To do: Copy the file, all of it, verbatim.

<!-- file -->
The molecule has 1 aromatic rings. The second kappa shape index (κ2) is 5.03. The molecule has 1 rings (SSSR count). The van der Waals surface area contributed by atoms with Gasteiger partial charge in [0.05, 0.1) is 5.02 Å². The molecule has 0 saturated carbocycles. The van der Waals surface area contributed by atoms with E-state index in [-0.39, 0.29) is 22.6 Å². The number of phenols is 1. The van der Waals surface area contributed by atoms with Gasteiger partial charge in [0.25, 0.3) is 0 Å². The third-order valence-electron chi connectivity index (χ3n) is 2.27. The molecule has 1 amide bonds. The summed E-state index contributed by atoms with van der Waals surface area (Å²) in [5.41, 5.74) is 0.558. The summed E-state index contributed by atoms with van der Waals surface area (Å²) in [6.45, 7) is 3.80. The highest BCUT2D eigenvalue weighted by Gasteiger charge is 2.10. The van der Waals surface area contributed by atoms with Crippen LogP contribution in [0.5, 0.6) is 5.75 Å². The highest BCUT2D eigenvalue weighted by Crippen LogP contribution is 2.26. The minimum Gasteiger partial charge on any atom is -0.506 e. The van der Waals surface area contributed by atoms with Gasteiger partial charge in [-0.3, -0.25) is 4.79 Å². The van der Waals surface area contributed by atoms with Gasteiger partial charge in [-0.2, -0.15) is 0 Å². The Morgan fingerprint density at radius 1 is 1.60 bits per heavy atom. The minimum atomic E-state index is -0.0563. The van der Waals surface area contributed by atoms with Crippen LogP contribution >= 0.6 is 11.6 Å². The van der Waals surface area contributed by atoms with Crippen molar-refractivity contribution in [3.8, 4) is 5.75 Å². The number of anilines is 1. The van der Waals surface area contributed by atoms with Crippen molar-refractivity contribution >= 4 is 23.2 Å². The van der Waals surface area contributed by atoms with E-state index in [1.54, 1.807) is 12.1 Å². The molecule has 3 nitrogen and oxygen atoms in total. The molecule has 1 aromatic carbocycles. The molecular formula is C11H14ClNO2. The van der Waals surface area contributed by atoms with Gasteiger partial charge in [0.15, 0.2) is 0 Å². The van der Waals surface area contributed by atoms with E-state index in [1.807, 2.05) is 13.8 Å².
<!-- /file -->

The molecule has 1 aromatic rings. The second kappa shape index (κ2) is 5.03. The molecule has 1 rings (SSSR count). The van der Waals surface area contributed by atoms with Gasteiger partial charge in [0.05, 0.1) is 5.02 Å². The molecule has 0 saturated carbocycles. The van der Waals surface area contributed by atoms with E-state index in [-0.39, 0.29) is 22.6 Å². The number of phenols is 1. The van der Waals surface area contributed by atoms with Gasteiger partial charge in [0.25, 0.3) is 0 Å². The third-order valence-electron chi connectivity index (χ3n) is 2.27. The molecule has 1 amide bonds. The summed E-state index contributed by atoms with van der Waals surface area (Å²) in [5.41, 5.74) is 0.558. The summed E-state index contributed by atoms with van der Waals surface area (Å²) in [6.45, 7) is 3.80. The highest BCUT2D eigenvalue weighted by Gasteiger charge is 2.10. The van der Waals surface area contributed by atoms with Crippen LogP contribution in [0.5, 0.6) is 5.75 Å². The highest BCUT2D eigenvalue weighted by Crippen LogP contribution is 2.26. The minimum Gasteiger partial charge on any atom is -0.506 e. The van der Waals surface area contributed by atoms with Gasteiger partial charge in [-0.3, -0.25) is 4.79 Å². The van der Waals surface area contributed by atoms with Gasteiger partial charge in [-0.2, -0.15) is 0 Å². The Morgan fingerprint density at radius 1 is 1.60 bits per heavy atom. The minimum atomic E-state index is -0.0563. The van der Waals surface area contributed by atoms with Crippen LogP contribution >= 0.6 is 11.6 Å². The van der Waals surface area contributed by atoms with Crippen molar-refractivity contribution in [3.8, 4) is 5.75 Å². The number of anilines is 1. The van der Waals surface area contributed by atoms with Crippen molar-refractivity contribution >= 4 is 23.2 Å². The van der Waals surface area contributed by atoms with E-state index in [1.54, 1.807) is 12.1 Å². The molecule has 3 nitrogen and oxygen atoms in total. The molecule has 1 aromatic carbocycles. The molecular formula is C11H14ClNO2. The van der Waals surface area contributed by atoms with Gasteiger partial charge in [0.15, 0.2) is 0 Å². The van der Waals surface area contributed by atoms with E-state index in [1.807, 2.05) is 13.8 Å².